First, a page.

“Aikido’s first 10th dan puts on spendid demonstration featuring Terry Dobson!”
This film is a compilation of footage featuring the famous Koichi Tohei, then chief instructor of the Aikikai Hombu Dojo. This is some of the best surviving footage of Koichi Tohei, especially considering its early date of 1962. Tohei Sensei conducts an aikido class performing a number of “ki” exercises as well as demonstrating free-style and multiple-attack defenses. Also appearing are Seiichi Sugano, Mitsunari Kanai, Nobuyoshi Tamura, Mitsugi Saotome, and American aikido pioneer Terry Dobson. This is Koichi Tohei at his best!
This rare film was shot by an American film-making team at the Aikikai Hombu Dojo in Tokyo, Japan in 1962. The planned documentary on aikido was never completed, and the 16mm footage remained in storage until its discovery by Stanley Pranin in California in 1985.
Tohei Sensei was one of the most influential figures in the international dissemination of aikido and later went on to establish a separate aikido organization with an emphasis on ki. He authored many books on aikido in Japanese and English in the 1960s and 70s. Technically and philosophically, his theories, curriculum, and pedagogy were central to the early development of aikido.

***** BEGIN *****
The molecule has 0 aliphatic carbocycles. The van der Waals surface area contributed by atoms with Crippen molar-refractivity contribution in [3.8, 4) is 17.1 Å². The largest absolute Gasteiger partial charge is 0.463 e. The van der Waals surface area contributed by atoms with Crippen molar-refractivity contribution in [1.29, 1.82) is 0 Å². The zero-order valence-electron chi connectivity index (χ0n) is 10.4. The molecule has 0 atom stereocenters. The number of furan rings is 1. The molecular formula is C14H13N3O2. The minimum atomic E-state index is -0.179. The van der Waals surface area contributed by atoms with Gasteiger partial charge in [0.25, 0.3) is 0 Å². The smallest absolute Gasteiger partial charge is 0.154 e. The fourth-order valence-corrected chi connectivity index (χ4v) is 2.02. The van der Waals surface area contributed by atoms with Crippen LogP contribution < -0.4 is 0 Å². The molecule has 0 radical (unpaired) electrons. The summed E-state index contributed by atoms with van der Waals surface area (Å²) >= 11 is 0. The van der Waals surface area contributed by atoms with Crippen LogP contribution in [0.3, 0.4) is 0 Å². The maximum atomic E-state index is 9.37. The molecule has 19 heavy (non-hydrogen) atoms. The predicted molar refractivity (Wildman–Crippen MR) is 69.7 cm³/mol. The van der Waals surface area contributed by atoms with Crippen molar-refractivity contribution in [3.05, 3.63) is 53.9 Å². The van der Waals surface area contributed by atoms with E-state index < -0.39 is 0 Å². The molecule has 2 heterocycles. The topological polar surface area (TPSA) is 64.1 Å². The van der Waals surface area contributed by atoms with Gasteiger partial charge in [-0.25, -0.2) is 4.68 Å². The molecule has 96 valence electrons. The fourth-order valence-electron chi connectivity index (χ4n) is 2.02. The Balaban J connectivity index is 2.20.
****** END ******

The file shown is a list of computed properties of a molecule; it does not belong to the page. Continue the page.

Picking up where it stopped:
Koichi Tohei was born in 1920 and began his study of Aiki Budo in 1940. After World War II, he resumed is training in the art then called “aikido.” By 1952, Tohei had been awarded the 8th dan. For the next 10 years, he alternated between the Aikikai Hombu Dojo in Tokyo and teaching in Hawaii, where he had established a successful aikido network. Tohei was the chief instructor of the Hombu Dojo for many years until his resignation from the Aikikai in 1974. He created his own independent organization the Ki no Kenkyukai and referred to his art as Shin Shin Toitsu Aikido, that is, aikido with mind and body coordinated. He taught actively until his final years and passed away in 2011 at the age of 91.
File size: 137 mb
Frame size: 720 x 480